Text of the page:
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25 Orkney (6). The highest point on Gairsay is aligned between the eastern and western extremes of the island. The highest point on Wyre is aligned between the southern extreme of the island and the northern extreme of an adjacent island.

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26 Shapinsay, Orkney (7). The highest point is aligned between northern and southern extremes of the island and again between two secondary northerly and southerly extremes (as indicated).

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27 Orkney (8). Very similar to the previous example, on Rousay Island the highest point is aligned between the northern and southern extremes and again between secondary northerly and southerly extremes.

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28 Orkney (9). Rousay and Shapinsay Islands shown together illustrate the geometric principle. (Two lines are the same length.)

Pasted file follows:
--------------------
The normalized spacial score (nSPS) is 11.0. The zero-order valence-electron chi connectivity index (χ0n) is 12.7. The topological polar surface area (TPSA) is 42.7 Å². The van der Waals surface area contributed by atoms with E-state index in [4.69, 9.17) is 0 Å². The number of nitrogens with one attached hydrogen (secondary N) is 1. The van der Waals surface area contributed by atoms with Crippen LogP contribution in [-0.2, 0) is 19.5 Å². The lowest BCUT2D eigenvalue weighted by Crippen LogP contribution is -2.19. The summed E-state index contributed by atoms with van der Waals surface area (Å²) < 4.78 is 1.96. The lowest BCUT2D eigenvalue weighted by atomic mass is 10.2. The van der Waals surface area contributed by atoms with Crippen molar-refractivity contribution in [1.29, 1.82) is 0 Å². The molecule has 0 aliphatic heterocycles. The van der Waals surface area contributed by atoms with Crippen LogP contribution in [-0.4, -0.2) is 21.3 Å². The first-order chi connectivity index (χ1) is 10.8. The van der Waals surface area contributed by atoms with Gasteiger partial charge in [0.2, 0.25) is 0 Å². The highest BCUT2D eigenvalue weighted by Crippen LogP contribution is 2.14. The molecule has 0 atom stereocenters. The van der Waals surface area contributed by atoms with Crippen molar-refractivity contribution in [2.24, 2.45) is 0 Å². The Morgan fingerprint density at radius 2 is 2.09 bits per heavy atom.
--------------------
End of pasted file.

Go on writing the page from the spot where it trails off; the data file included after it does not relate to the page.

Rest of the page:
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29 Orkney (10). A copy of the previous slide showing the alignments of high points to cardinal extremes on the smaller islands between Rousay and Shapinsay.

Slide 30

30 There are 70 islands and skerries in the Orkney group. I cannot find any of the highest points on these islands that are not aligned with cardinal extreme points in the manner shown on the preceding slides. I was initially tempted to believe that these alignments occurred because of the number of points available, but this is not the case. By simulating a shift of the earth’s cardinal points, by say 35 or 45 degrees, the cardinal extremes of the islands are changed and when this is done the alignment principle seldom works. The fact that the alignments occur with the cardinal extreme points of landmasses suggests that along with folding, faulting, volcanic activity, erosion etc. there is an additional force at work dictating how landscapes are shaped. The previous four slides from the Orkney Islands indicate a duplication of geometry on two separate islands. The following slides illustrate a similar order that is found on a continental scale.